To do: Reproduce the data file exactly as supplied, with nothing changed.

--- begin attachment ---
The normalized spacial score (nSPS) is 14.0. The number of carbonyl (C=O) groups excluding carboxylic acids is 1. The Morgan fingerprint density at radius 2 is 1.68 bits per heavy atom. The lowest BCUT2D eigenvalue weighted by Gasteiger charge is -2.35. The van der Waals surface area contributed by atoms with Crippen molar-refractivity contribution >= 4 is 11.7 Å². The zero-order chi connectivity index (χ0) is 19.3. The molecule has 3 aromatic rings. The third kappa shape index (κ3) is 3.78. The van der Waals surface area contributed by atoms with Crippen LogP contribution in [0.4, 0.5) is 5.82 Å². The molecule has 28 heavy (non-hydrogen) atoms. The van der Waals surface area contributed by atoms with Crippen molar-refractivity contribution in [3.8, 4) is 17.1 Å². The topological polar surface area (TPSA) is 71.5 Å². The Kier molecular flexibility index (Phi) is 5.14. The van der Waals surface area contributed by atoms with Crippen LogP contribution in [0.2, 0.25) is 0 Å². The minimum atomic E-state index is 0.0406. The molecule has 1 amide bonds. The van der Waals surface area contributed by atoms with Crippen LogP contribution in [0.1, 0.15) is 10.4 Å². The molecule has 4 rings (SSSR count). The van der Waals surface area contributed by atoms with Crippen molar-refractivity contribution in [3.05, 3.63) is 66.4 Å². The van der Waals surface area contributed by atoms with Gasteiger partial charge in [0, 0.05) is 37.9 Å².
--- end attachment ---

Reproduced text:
The normalized spacial score (nSPS) is 14.0. The number of carbonyl (C=O) groups excluding carboxylic acids is 1. The Morgan fingerprint density at radius 2 is 1.68 bits per heavy atom. The lowest BCUT2D eigenvalue weighted by Gasteiger charge is -2.35. The van der Waals surface area contributed by atoms with Crippen molar-refractivity contribution >= 4 is 11.7 Å². The zero-order chi connectivity index (χ0) is 19.3. The molecule has 3 aromatic rings. The third kappa shape index (κ3) is 3.78. The van der Waals surface area contributed by atoms with Crippen LogP contribution in [0.4, 0.5) is 5.82 Å². The molecule has 28 heavy (non-hydrogen) atoms. The van der Waals surface area contributed by atoms with Crippen molar-refractivity contribution in [3.8, 4) is 17.1 Å². The topological polar surface area (TPSA) is 71.5 Å². The Kier molecular flexibility index (Phi) is 5.14. The van der Waals surface area contributed by atoms with Crippen LogP contribution in [0.2, 0.25) is 0 Å². The minimum atomic E-state index is 0.0406. The molecule has 1 amide bonds. The van der Waals surface area contributed by atoms with Crippen LogP contribution in [0.1, 0.15) is 10.4 Å². The molecule has 4 rings (SSSR count). The van der Waals surface area contributed by atoms with Crippen molar-refractivity contribution in [3.05, 3.63) is 66.4 Å². The van der Waals surface area contributed by atoms with Gasteiger partial charge in [0, 0.05) is 37.9 Å².